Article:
The so-called 'formalization bill' passed a preliminary reading in Israel's Knesset yesterday evening, a law that both its supporters and opponents say would pave the way to annexing the occupied West Bank.
Leading up to the vote, a clause demanding that the symbolic Amona outpost be retroactively legalised was removed from the bill.
The bill – passing with 60 voting in favour and 49 against – would see thousands of dunams of privately-owned Palestinian land seized and dozens of illegal Israeli outposts in the occupied West Bank retroactively legalised.
Israeli ministers and lawmakers have promoted the bill in hopes it will prevent the evacuation of the Amona outpost, slated for demolition by 25 December, while others in the government – including Israeli Prime Minister Benjamin Netanyahu – have warned the bill would attract widespread international condemnation, and Israel's attorney general has said that the law, if passed, would be indefensible in court.
However, the Knesset's Ministerial Committee for Legislation passed a version of the bill that would not be applicable to Amona.
Earlier yesterday, Netanyahu reached a compromise with champion of the bill, Education Minister and leader of the Jewish Home party Naftali Bennett to remove the clause that would have retroactively legalised the outpost, following outrage from members of the opposition who highlighted that the Israeli Supreme Court has already ruled multiple times to demolish Amona.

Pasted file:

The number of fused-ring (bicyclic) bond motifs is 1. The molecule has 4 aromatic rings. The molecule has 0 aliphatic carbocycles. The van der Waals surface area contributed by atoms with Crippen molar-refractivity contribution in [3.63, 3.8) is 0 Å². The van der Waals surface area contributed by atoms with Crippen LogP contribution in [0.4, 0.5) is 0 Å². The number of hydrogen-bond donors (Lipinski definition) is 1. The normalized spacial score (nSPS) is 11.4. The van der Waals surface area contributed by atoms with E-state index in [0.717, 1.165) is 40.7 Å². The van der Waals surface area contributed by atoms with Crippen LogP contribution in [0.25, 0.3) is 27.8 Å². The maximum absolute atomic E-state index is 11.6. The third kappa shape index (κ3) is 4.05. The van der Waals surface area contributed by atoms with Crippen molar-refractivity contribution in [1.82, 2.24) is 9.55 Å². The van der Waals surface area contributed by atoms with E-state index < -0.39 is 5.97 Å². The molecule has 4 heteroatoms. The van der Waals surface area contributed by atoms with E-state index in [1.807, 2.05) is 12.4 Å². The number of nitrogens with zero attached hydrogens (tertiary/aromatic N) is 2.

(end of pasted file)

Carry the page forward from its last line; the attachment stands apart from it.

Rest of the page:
The revised version allows the state of Israel to give settlers "usage rights" to privately-owned Palestinian land, but not ownership rights, while Palestinians who can prove ownership of land would receive "compensation", according to Israeli daily Haaretz. The bill only applies to settlements established with government assistance.
"This is a historic day in the Knesset, which went from establishing a Palestinian state to Israeli sovereignty in Judea and Samaria," Israeli media quoted Bennet as saying, using the Israeli government's term for the occupied West Bank. "Have no doubt: The settlement bill is leading the way to annexation."
Attorney General Avichai Mandelblit reacted immediately to the passage of the bill, reiterating that despite the exclusion of Clause 7, the proposed law still contravenes Israeli and international law.
Mandelblit expressed his support last week for a solution for Amona's residents that would see them temporarily relocated to a nearby "abandoned" plot of land under the Absentee Ownership Law, with Israeli newspaper Haaretz reporting the move came only after intense pressure from the Israeli prime minister.
However, four claims were filed yesterday by Palestinians asserting ownership to the land in question, leaving just two plots directly at the proposed site where no ownership claims have been made, according to Haaretz.
Despite Mandelblit's objections, the current version of the bill is "expected to sail through the Knesset", in its next reading, expected to be held as early as today, according to Israeli online newspaper Times of Israel.